The next series of analyses directly compared activation in the right and left hemispheres as a function of cue validity and laterality. This was achieved by reflecting the fMRI data around the y-axis and registering the reflected and nonreflected data together for each subject. Four 2 × 2 (Hemisphere × Laterality) repeated measures ANOVAs were conducted separately for each of the 4 primary conditions (valid and invalid trials at the 200 and 700 ms SOA) across the entire group. A main effect of hemisphere in this analytic framework indicates regions demonstrating asymmetric activation regardless of stimulus location in extrapersonal space (i.e., for trials in both left and right hemifields). A main effect of laterality suggests that symmetric areas in both hemispheres demonstrated differential activation for stimuli in one hemifield. Results are reported using Talairach coordinates of clusters in the left hemisphere only, as activation in the right hemisphere should be symmetric but inverse in sign following the transformation and registration (Shulman et al. 2010).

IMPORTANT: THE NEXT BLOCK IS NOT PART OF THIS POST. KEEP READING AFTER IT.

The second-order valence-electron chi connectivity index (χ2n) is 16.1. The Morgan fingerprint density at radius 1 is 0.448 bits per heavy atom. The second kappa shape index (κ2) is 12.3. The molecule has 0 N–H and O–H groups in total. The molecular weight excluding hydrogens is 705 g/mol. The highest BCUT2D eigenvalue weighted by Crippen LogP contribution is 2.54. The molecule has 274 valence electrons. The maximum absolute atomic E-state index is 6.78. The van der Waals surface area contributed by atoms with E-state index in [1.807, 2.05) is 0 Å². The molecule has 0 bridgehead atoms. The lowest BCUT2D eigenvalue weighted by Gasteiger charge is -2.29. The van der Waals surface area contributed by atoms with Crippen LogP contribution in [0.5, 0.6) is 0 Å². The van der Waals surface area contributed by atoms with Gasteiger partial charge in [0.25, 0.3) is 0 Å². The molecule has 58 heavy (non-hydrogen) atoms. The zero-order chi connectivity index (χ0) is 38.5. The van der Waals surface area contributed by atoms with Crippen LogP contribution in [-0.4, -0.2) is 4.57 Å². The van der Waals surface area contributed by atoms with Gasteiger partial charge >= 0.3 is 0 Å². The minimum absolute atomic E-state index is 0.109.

A hemisphere by laterality interaction was observed for validly cued trials at both the 200 and 700 ms SOA in a large cluster within the primary and anterior secondary AC (Fig. 3; Supplementary Table 4). Simple effects t-tests indicated an overall pattern of greater activation for contralateral stimuli bilaterally at both SOAs. This effect was robust across individual subjects at the 200 ms SOA (19/27 subjects [70%] showed contralateral bias in the left AC; 21/27 subjects (78%) in the right AC), but became relatively more pronounced for the left AC compared with the right AC at the 700 ms SOA (left AC: 25/27 subjects [93%]; right AC: 18/27 subjects [67%]). A contralaterality index (CI; contralateral–ipsilateral stimulus activation) was computed to further quantify differences in contralateral bias between left and right AC (i.e., neglect theory). Results indicated that the left (CI = 0.09 ± 0.13) and right (CI = 0.08 ± 0.12) AC demonstrated similar degrees of contralateral bias at 200 ms SOA (P > 0.10). In contrast, at 700 ms SOA, the left AC (CI = 0.16 ± 0.13) demonstrated greater contralateral bias compared with the right AC (CI = 0.06 ± 0.12; t26 = 2.10. P < 0.05), which primarily resulted from increased bias in the left AC relative to the 200 ms trials (see Fig. 3B).